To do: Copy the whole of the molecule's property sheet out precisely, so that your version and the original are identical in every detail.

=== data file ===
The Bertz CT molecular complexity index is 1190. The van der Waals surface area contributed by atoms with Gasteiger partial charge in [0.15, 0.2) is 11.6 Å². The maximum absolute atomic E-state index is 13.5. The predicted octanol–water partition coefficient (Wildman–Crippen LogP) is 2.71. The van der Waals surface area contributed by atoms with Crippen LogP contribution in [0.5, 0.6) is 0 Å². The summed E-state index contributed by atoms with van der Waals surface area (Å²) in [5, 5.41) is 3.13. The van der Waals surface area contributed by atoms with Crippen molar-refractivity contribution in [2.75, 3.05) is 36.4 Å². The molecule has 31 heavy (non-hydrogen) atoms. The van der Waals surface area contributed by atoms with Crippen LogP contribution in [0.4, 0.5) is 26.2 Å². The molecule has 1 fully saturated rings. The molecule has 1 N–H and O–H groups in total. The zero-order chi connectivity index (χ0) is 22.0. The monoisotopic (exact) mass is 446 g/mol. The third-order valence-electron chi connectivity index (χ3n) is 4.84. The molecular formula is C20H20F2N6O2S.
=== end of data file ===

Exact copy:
The Bertz CT molecular complexity index is 1190. The van der Waals surface area contributed by atoms with Gasteiger partial charge in [0.15, 0.2) is 11.6 Å². The maximum absolute atomic E-state index is 13.5. The predicted octanol–water partition coefficient (Wildman–Crippen LogP) is 2.71. The van der Waals surface area contributed by atoms with Crippen LogP contribution in [0.5, 0.6) is 0 Å². The summed E-state index contributed by atoms with van der Waals surface area (Å²) in [5, 5.41) is 3.13. The van der Waals surface area contributed by atoms with Crippen molar-refractivity contribution in [2.75, 3.05) is 36.4 Å². The molecule has 31 heavy (non-hydrogen) atoms. The van der Waals surface area contributed by atoms with Crippen LogP contribution in [0.4, 0.5) is 26.2 Å². The molecule has 1 fully saturated rings. The molecule has 1 N–H and O–H groups in total. The zero-order chi connectivity index (χ0) is 22.0. The monoisotopic (exact) mass is 446 g/mol. The third-order valence-electron chi connectivity index (χ3n) is 4.84. The molecular formula is C20H20F2N6O2S.